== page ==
Reinvigorating everyone’s interest in learning can be challenging, so how can we ensure that our organisation doesn’t revert back to old habits? Well, one way is to put in place personalised learning/development plans as part of your standard performance management process, tailoring learning for each employee with goals they can head towards personally. Creating an effective learning culture for a digital world is not easy, but using an online performance management tool can certainly help to embed this process seamlessly. Actus performance management software allows you to review the process at different stages of the learning journey and can be reviewed within the appraisal process. It is no longer about completing a course. Creating this bigger picture by having a learning plan helps to move away from a ‘tick-box’ approach.

5: Personalised career coaching

Certainly, the past few years have been challenging at work. Employees may feel that opportunities to progress in their personal and professional life have been stunted. However, by taking personalised learning plans one step further and identifying career opportunities, we can close any skill gaps and help to progress talent management and internal career opportunities. Not only will this negate the costs associated with hiring externally but it shows that you are investing in your people and will help to retain and motivate your talent.

6: Recognise and reward model behaviours

Once you have both the processes and investment from key leaders in place, it is important to recognise and reward model learning behaviours from all employees. By recognising employees, you are encouraging them and others to do more. These can be as simple as soft rewards such as ‘learner of the week’. Or potentially recognising them through your performance management tool. If you have the use of an LMS, some provide badges and other virtual rewards for learning success.

Encourage knowledge sharing

One example of a model behaviour that you should recognise and encourage, is exhibiting knowledge sharing. This not only fosters a great team spirit of working together (critical in a remote workplace!) but also helps upskill the rest of the team to be able to do tasks in the event of unexpected absences. A soft way of encouraging this would be to give honorary titles, such as the ‘Website Guru’, or ‘Client Service Star’. In addition, this helps with onboarding new starters. As they know who they can turn to if they have questions for various topics or departments. The key to remember is that rewards don’t need to be monetary or expensive. Even a monthly Amazon gift card prize can be an incentive. Crucially, the idea is to ‘pat them on the back’, to encourage the continuation of an effective learning culture.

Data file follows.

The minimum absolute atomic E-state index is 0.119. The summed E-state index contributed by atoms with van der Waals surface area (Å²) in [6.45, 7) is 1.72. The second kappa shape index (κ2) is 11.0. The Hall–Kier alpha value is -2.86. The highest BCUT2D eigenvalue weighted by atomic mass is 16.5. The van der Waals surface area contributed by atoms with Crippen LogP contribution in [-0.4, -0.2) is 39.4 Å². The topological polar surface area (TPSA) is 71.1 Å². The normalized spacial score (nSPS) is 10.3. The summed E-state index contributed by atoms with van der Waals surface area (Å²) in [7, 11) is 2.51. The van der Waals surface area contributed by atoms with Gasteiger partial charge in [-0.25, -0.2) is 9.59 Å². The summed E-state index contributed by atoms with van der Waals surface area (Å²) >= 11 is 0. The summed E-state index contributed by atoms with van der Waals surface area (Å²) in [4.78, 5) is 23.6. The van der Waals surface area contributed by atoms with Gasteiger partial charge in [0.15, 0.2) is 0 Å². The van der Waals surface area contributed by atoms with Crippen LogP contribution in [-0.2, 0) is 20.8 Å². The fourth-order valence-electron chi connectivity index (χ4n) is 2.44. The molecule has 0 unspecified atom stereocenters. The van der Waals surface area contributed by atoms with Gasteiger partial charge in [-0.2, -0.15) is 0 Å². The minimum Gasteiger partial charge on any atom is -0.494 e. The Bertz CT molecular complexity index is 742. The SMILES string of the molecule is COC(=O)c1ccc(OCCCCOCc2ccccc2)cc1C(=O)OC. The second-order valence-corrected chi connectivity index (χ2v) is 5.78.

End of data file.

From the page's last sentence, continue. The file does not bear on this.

7: Availability of a range of learning resources

Lastly, but by no means least, our final tip is ensuring access to learning resources. This includes making both internal and external resources easy to find. For example, external resources should be signposted. e.g. by having a list of recommended sites for digital learning or providing a schedule of relevant upcoming webinars for employees to sign up to. Internally, you may use an LMS system that offers a variety of courses and tracks development. Furthermore, to encourage knowledge-sharing, when a new skill is learnt, employees could create ‘how-to’ videos and upload these to the LMS themselves so that this knowledge can be shared.

Of course, learning can come in many forms. In previous CIPD research, they explored the usefulness of training received for many of the types of learning we list below. They found that whilst a small percentage may have only undertaken these various types of learning, the vast majority found them to be incredibly useful, with most given usefulness of above 80%.

Types of learning can include:

  • On-the-job
  • Online Learning such as webinars or LMS courses
  • Learning from peers
  • In-house development programmes
  • External conferences, workshops and events
  • Instructor-led training delivered off the job
  • Coaching
  • Mentoring
  • Formal qualification
  • Blended learning
  • Job rotation, secondment and shadowing

Cost-Effective E-Learning with Actus Academy

Our Actus Academy offering provides cost-effective e-learning to support people managers with both Change and Remote Management. As mentioned earlier, many people managers have found their role has changed beyond all recognition due to Covid-19. To enable the necessary learning and support needed to upskill these managers. We provide two courses around Change and Remote Management for just £149pp (excl. VAT) for 6 months access. To find out more about Actus Academy and how it can support your managers, click the button below.

Find out more about Actus Academy

Practical Takeaways

Whilst we have provided our 7 tips on creating a learning culture, they are just suggestions and what works for one business might not work for another. Above all, the key is to take a step back and evaluate the overall learning environment that currently exists. Then you can start to reflect and improve as necessary. You can think about how you can align the current learning culture to meet the business need. Consider what can be done to refresh or incentivise learning. Asking questions like ‘How varied and relevant is the learning content?’. ‘Is learning available at the point of need?’. ‘What do people want or need?’. A truly effective learning culture will evolve with your business, and provide highly-skilled employees.

Performance Management Resources

Part of our ethos is to help build a better workplace for people, whatever their location. We achieve this through great performance management software, the HR Uprising Podcast, and a variety of free thought leadership resources. Therefore, if you would like to learn more about this topic, you can find some additional resources below.

Learning and Development Resources

Podcast: How to Build a Learning Culture